By EVA-MARIE AYALA and HOLLY K. HACKER
Published: 13 August 2013 11:48 PM
Updated: 13 August 2013 11:55 PM
Cedar Hill’s school superintendent resigned this week after a after a tumultuous summer for the district that centered on allegations of sexual misconduct by teachers.
Horace Williams, who has overseen the district for six years, reached a separation agreement with the board Monday. Williams remains on paid leave until his last official day, Sept. 30.
His resignation was not a surprise.
Trustees began discussing Williams’ performance in May, shortly after a middle school teacher was arrested on allegations of a sexual relationship with a student, according to board agendas.
In June, a second teacher was arrested, and Williams’ contract that went through August 2014 was not renewed. Trustees then spent much of July in closed deliberations discussing the accusations, Williams’ employment status and the duties of central office staff.
The terms of his separation agreement equates to taxpayers paying his $212,000 salary for another year. He will be on paid leave through September and then receive another $195,000, which is 11 months of his salary.
Williams, 52, could not be reached for comment. In a statement posted on the district’s web site, he wrote that “healthy debate” is essential to good decision making but that teamwork is also necessary to meet challenges.
“Leaders typically receive both the blame and the credit for changes they oversee,” he wrote. “While I accept whatever blame has come my way, I do want to highlight the many unsung heroes responsible for our successes.”
Williams was largely known as a quiet leader of the 8,200-student district south of Dallas. He’s credited with helping Cedar Hill achieve various academic gains in recent years, including a national Blue Ribbon School designation in 2012, an academically recognized state rating for the district in 2011 and the launch of a Collegiate High School that allows students to earn two years of college credit.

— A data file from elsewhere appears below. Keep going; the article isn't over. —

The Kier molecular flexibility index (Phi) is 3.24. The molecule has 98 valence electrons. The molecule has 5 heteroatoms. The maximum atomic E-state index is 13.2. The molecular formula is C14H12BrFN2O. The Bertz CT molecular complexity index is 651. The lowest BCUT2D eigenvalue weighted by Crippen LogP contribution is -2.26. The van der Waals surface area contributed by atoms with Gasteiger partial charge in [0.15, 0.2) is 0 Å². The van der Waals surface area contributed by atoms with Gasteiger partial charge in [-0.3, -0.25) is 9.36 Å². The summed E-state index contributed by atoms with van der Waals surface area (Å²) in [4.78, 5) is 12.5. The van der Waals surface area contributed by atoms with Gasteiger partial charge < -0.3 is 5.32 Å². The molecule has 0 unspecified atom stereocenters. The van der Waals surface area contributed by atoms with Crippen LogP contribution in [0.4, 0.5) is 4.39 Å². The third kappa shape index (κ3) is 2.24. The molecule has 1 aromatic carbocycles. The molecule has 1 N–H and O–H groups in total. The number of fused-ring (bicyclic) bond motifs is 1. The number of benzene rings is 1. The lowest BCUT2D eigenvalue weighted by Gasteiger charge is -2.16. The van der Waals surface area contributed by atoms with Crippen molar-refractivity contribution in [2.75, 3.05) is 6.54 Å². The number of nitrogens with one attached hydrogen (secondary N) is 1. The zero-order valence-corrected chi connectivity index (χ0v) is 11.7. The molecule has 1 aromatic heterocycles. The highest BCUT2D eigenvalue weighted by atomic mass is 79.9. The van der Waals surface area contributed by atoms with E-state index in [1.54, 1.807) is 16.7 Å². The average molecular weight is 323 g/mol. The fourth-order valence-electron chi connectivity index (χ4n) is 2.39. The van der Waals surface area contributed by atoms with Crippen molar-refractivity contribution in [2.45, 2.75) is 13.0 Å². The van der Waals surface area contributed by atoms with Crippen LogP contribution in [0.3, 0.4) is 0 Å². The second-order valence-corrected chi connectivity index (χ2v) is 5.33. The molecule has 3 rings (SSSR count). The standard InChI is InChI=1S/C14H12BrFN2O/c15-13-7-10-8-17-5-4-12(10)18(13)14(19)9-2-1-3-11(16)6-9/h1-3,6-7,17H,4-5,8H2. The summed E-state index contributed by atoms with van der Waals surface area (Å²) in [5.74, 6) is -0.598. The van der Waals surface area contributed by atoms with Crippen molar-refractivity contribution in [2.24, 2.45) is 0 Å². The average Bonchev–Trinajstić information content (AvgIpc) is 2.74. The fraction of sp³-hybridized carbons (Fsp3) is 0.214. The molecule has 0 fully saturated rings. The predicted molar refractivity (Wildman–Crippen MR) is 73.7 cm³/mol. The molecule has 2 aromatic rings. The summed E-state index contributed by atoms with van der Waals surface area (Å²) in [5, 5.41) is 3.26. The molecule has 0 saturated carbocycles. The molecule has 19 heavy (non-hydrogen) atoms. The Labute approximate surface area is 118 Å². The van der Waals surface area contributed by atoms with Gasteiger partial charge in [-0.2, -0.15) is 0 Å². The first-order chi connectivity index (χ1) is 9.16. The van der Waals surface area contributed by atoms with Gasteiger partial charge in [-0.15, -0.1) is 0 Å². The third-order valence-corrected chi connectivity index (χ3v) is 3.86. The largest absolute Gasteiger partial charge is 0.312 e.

However, some criticized his handling of the sexual misconduct allegations and what his administration was doing to ensure the safety of students amid threats of litigation. The two teachers who were arrested also face an investigation by the State Board for Educator Certification, as well as a third Cedar Hill teacher accused of not reporting what she knew about one of the allegations.
Williams and trustees agreed they wouldn’t speak negatively of each other. And as part of the agreement obtained by The Dallas Morning News, board president Sonya Grass wrote a letter of recommendation.
“Mr. Williams faced challenges from day one in the school district and has worked diligently with his team to transform the culture and direction of the school district,” Grass wrote. “I know you will come to appreciate his dedication to children and learning as we do.”
Grass did not respond to questions submitted by the News.
The separation agreement called for Williams to clean out his desk by the end of Tuesday and return his district-issued keys, cell phone and credit cards.
Williams became Cedar Hill ISD’s leader in 2007, after stints as superintendent and principal in Texas and New York.
Cedar Hill officials pushed for both a bond package and maintenance and operating tax rate increase in 2011, which was shot down by voters.
But last November, the electorate approved a $45 million bond package, to fund the expansion of a science, technology, engineering and mathematics (or STEM) program at Cedar Hill High School, various facility and technology upgrades and security projects.
Longtime Cedar Hill educator Linda Martin, who has been working on a history of the district, said Williams was effective in bringing new opportunities to the district and aggressively met with community leaders to get last year’s bond approved.
“He really was the ground force to help get that passed,” Martin said. “Mr. Williams stayed in the district much longer than most superintendents we’ve had. I’m sure the board will provide for a smooth transition for our district.”
Kim Lewis, the district’s chief operations officer, was named acting superintendent.